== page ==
There are almost 400,000 homes with planning permission waiting to be built, even though the country is suffering from a serious shortage in housing supply.
This backlog had been reduced by just 6,000 during 2012 and now developers are submitting fewer planning applications and taking longer to finish the vital construction work.
It takes an average of 27 months from planning permission being granted before work is finished, seven months longer than in the 2007/08 year.
The revelations come from a study commissioned by the Local Government Association (LGA), which represents the interests of 350 local councils in England, and raise yet more doubts over the impact Chancellor George Osborne's Help to Buy scheme will have on housebuilding.
"The bumper backlog of unbuilt homes and drop in the number of planning applications submitted to councils last year is a worrying sign that the housing market is not yet on the road to long-term recovery," said Councillor Mike Jones, Chairman of the LGA's Environment and Housing Board.
"While there has been progress made, this risks being undermined if we do not find a way to ensure developers keep up with demand."
UK Planning Law
Ministers have attacked the UK's planning system as a bureaucratic nightmare. They are trying to strip away any planning rules deemed unnecessary under the government's broader project the Red Tape Challenge.
However, the LGA said local councils approve nine out of 10 planning applications, the total number of which fell 5% in 2012.
"These figures conclusively show that it is not the planning system holding back the building of much-needed new homes," said Councillor Jones.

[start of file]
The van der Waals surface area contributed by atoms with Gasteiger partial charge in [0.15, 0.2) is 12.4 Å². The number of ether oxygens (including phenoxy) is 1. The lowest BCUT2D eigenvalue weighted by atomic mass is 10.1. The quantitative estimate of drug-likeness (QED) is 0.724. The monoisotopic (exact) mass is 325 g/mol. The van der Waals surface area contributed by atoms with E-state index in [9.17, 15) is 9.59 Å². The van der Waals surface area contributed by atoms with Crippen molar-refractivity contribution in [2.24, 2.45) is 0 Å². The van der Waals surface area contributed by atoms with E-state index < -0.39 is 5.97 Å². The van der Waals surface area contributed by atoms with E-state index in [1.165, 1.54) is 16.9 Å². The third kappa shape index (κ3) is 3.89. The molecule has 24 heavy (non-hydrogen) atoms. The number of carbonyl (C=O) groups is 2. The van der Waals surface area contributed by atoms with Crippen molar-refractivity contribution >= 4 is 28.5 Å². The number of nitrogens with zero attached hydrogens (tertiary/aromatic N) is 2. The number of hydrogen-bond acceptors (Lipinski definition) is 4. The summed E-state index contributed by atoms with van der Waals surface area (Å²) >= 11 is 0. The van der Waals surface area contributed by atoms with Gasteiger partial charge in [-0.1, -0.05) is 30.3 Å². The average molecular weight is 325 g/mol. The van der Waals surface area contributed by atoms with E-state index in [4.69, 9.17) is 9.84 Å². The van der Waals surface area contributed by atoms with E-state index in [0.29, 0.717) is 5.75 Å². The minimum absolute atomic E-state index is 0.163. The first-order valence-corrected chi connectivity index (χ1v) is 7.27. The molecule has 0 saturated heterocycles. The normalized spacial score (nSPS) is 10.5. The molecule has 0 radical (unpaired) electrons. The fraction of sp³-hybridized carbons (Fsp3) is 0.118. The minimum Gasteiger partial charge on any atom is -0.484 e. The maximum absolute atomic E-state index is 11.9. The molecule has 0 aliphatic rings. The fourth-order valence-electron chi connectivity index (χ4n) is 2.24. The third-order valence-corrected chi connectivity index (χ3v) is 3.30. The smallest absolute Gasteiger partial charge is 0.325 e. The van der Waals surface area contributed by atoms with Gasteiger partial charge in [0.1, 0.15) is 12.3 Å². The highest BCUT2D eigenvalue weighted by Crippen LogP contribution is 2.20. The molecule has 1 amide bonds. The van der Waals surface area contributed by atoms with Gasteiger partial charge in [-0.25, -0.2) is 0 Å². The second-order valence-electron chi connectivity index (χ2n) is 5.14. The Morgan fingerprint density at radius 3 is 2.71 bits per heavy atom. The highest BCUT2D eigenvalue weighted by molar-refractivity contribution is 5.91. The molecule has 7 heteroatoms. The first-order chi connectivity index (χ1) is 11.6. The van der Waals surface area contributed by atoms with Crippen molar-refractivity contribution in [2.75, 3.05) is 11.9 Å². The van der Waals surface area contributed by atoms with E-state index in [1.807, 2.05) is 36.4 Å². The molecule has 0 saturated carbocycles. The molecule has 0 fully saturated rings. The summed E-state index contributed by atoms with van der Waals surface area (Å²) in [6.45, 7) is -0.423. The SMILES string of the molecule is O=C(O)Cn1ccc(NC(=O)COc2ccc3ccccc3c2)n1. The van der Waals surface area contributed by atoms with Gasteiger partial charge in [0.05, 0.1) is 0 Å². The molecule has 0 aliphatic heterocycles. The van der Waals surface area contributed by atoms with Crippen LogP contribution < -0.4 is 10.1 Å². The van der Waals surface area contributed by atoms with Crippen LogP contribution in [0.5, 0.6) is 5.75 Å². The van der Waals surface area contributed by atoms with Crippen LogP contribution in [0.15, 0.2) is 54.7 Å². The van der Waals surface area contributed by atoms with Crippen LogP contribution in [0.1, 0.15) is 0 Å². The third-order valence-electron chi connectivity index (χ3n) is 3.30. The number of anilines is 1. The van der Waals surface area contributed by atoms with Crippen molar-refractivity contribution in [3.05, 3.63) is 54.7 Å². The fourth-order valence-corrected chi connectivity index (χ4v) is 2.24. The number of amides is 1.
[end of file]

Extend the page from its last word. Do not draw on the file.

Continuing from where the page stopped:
"The challenge now lies in actually getting houses built. Government schemes to help buyers access finance risk creating a bubble if there isn't an increase house building to match it."
Osborne's Help to Buy scheme sees aspirant homeowners offered an interest-free equity loan by the government on property purchases worth up to 20% of the total value.
A second part of the scheme will offer banks a government guarantee on consumer mortgages, for a small fee, to encourage more home loan approvals and bring down borrowing costs.
However, the scheme has met with much criticism. Osborne has been accused of playing with fire in the housing market by trying to increase demand by improving the flow of credit when there is not enough supply already - and a property bubble will inevitably inflate.
As prices rise, credit ratings agency Fitch said few new homes would be built and the scheme would instead bloat the profits of builders and banks.
Councils Borrowing Cap
Osborne hopes that stimulating greater demand in the housing market will lead housebuilders to react and construct more affordable homes, to address the imbalance. The chancellor is trying to avoid a big fiscal push on building homes because he has locked himself into a strict austerity programme of public spending cuts.
The LGA said the Treasury should instead lift its borrowing cap on housing investment at local councils, which the study claims would lead to 60,000 more homes being built a year.
"Government has an unrivalled opportunity to create jobs, provide tens of thousands of homes and help the economy without having to find a single extra penny," said Councillor Jones.
"New homes are badly-needed and councils want to get on with building them. The common sense answer is for the Treasury to remove its house building block and let us get on with it."